Login     Register (Free!)   

Click for Floridata  Home

Welcome (homepage)

Member Pages
Register (free!)

FloriDazL Image Sharing Service

Plant Encyclopedia
Plant List
Datagrid (beta)

More Floridata
Briarpatch Blog
Write Us
About Floridata
Privacy Policy


A Floridata Plant Profile #812 Dictyosperma album
Common Names: hurricane palm, princess palm
Family: Arecacea/Palmae (palm Family)
Wallpaper Gallery (0 images for this plant)

Palm  Has Ornamental (non-edible) Fruit Has evergreen foliage Has Unusual or Interesting Foliage

A group of hurricane palms at Miami's Fairchild Tropical Garden. Description
Dictosperma album has two common names - princess palm due to its graceful appearance and hurrican palm because of its ability to withstand strong hurricane force winds. Princess palm grows to a height of 30 feet on a single grey-ringed trunk. The graceful pinnate leaves are 8-12 feet long and the leaflets are 3 feet long. When young, the tops of the fronds twist and droop because of the flexible midrib which gives a curving appearance to the leaves. One distinctive characteristic that is used to distinguish this palm from Archontophoenix palms, is the pronounced erect young spear leaves which look like long swords. The crownshaft is also distinctive as it is light green, white or red and covered in gray to brown scales. The inflorescence appears below the crownshaft in a large branching cluster. The flowers are yellow to red and the fruits are bullet shaped and purple or black in color.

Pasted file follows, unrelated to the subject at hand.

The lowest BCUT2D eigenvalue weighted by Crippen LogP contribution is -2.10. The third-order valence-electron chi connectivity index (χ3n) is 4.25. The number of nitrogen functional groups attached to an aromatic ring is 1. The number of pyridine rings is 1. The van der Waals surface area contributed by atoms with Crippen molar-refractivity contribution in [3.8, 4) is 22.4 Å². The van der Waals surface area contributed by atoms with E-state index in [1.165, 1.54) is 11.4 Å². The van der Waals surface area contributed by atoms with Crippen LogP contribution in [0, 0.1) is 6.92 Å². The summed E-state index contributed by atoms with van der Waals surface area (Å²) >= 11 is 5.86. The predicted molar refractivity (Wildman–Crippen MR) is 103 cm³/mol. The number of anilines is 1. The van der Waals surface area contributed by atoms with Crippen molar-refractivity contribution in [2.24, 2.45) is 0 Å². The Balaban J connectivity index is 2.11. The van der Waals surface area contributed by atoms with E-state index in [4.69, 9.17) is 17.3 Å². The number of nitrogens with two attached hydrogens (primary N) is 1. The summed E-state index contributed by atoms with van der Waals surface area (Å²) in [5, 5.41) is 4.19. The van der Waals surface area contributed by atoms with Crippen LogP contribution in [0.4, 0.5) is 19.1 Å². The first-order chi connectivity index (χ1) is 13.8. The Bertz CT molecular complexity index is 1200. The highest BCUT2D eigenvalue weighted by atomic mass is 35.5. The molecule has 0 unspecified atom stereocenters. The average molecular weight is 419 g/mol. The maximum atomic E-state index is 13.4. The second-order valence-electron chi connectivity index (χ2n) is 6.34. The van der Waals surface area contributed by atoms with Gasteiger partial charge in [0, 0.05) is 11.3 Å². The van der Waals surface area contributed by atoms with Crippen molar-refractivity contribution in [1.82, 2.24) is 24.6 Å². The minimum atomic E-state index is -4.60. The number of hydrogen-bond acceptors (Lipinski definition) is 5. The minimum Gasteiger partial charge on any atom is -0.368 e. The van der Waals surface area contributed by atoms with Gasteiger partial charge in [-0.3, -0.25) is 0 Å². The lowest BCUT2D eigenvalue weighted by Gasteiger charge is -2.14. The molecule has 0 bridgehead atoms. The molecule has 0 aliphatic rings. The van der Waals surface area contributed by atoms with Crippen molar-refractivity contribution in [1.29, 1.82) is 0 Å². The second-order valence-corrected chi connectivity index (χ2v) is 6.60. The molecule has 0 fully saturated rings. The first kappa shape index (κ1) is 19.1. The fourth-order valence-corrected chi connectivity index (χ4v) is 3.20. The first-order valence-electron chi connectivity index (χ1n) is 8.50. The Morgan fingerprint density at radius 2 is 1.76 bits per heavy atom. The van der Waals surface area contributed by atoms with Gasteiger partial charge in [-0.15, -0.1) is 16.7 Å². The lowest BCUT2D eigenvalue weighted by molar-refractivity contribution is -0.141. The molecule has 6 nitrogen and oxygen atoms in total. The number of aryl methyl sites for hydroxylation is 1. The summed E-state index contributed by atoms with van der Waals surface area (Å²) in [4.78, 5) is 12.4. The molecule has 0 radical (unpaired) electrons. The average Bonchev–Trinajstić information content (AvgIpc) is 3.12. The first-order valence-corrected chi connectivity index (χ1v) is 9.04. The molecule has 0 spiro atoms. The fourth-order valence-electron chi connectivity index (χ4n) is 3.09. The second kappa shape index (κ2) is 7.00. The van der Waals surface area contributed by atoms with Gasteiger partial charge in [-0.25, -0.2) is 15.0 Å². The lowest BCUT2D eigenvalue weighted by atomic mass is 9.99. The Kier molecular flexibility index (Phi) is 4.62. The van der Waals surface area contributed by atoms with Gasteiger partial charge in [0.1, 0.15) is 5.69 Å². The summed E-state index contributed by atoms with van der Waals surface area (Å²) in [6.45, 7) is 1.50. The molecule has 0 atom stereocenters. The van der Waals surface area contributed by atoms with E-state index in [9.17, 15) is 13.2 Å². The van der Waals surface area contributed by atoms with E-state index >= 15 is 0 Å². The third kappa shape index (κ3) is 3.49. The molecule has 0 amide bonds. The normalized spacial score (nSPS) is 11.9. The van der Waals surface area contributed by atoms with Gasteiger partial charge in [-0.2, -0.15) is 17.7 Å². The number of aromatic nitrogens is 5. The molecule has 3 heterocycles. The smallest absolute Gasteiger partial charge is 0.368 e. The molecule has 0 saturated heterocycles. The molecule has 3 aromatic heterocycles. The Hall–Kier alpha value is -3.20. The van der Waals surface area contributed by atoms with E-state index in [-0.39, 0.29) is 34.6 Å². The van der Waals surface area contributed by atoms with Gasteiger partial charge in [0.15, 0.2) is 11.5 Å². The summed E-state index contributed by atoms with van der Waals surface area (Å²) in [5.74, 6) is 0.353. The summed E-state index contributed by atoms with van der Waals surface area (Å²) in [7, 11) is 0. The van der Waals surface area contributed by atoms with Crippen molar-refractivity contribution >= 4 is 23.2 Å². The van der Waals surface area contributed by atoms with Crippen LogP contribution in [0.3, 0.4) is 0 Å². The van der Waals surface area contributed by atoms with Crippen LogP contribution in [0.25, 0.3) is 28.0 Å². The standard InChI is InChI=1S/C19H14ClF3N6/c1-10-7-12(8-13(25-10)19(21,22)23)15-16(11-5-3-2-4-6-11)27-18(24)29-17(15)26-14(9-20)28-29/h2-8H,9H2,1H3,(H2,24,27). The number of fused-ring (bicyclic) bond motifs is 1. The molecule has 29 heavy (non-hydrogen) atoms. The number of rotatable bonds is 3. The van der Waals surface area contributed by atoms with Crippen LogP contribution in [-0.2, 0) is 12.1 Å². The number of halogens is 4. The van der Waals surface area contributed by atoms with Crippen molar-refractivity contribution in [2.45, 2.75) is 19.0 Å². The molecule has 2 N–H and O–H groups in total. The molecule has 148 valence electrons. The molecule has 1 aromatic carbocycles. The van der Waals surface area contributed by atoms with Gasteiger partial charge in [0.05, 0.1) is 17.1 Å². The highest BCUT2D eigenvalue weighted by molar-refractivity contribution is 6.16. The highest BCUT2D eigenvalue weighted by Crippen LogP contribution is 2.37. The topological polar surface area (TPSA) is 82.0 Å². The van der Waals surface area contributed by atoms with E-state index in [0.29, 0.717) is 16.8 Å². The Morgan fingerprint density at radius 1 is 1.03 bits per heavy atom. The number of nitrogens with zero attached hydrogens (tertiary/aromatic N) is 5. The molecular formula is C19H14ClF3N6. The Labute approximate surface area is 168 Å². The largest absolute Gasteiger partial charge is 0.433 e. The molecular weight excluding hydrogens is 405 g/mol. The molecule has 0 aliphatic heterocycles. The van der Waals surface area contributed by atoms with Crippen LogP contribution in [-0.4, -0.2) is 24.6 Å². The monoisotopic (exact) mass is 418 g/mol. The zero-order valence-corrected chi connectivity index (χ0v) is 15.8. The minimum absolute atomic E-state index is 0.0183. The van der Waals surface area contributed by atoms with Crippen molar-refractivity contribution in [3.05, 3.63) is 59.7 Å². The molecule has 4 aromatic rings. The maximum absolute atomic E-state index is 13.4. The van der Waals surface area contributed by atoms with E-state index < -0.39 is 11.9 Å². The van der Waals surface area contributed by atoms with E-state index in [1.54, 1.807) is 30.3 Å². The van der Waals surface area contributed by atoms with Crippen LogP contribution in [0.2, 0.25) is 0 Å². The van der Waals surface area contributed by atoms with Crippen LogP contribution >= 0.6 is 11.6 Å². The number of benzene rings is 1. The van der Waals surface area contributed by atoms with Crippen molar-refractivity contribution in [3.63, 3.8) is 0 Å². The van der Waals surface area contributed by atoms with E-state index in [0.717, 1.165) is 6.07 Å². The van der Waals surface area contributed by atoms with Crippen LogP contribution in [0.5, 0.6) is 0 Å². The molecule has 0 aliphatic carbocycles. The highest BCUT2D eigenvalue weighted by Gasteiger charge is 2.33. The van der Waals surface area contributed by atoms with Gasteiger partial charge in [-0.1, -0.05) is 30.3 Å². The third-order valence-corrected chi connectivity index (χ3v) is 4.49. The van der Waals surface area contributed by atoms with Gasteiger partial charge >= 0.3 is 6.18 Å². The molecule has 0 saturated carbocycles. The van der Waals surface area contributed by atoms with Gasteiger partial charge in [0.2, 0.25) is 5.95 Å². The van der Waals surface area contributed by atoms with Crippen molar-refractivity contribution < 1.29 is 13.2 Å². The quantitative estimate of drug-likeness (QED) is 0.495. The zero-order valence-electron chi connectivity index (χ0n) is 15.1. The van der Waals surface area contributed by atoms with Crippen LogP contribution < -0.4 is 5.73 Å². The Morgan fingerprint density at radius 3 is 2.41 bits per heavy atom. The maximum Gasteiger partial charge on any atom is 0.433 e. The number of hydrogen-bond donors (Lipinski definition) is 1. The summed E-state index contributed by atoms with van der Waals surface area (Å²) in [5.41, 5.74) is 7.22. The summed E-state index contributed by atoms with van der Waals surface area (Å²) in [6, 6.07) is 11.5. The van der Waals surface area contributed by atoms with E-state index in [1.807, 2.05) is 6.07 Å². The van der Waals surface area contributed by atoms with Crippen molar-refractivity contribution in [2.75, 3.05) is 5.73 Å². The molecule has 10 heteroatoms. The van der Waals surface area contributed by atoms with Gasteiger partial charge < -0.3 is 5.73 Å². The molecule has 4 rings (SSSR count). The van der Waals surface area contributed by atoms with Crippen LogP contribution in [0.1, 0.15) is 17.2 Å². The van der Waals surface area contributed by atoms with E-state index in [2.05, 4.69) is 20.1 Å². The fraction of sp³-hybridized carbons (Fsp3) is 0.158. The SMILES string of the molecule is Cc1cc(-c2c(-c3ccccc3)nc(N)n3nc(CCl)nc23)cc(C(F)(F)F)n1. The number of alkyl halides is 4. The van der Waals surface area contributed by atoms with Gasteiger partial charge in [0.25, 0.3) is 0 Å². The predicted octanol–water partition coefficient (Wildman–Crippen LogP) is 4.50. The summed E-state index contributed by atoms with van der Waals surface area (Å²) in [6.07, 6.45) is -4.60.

The cultivar, 'Album' has green petioles with distinct veins. 'Aureum' has a prominent yellow stripe on the underside of the leaflets and the veins are not distinct. 'Conjugatum' is a shorter palm with a larger trunk and has leaf tips that hang with long reins. Other cultivars are 'Rubrum' and 'Furfuraceum'.

The princess palm is native to the Mascarene Islands where unfortunately it is almost extinct. This palm is a popular landscape item that is grown throughout the tropics.

Although the princess or hurricane palm can be tough and withstand strong hurricane winds, it is not drought tolerant and requires high humidity - doing best in warm, coastal areas.
Light: Best in bright sunny situations.
Moisture: Hurricane palm likes lots of water.
Hardiness: USDA Zones 10B - 11. Does not tolerate frosts.
Propagation: Propagate from seed, which germinates in 2-4 months.

The hurricane palm is obviously a useful palm for hurricane-prone areas near the coast. It also makes a very graceful looking specimen or accent tree and even may be used indoors when young.

Princess palm is the only species in the genus.

jb 9/15/00

logo - click for Floridata's homepage
Copyright 1996 - 2012
Floridata.com LC
Tallahassee, Florida USA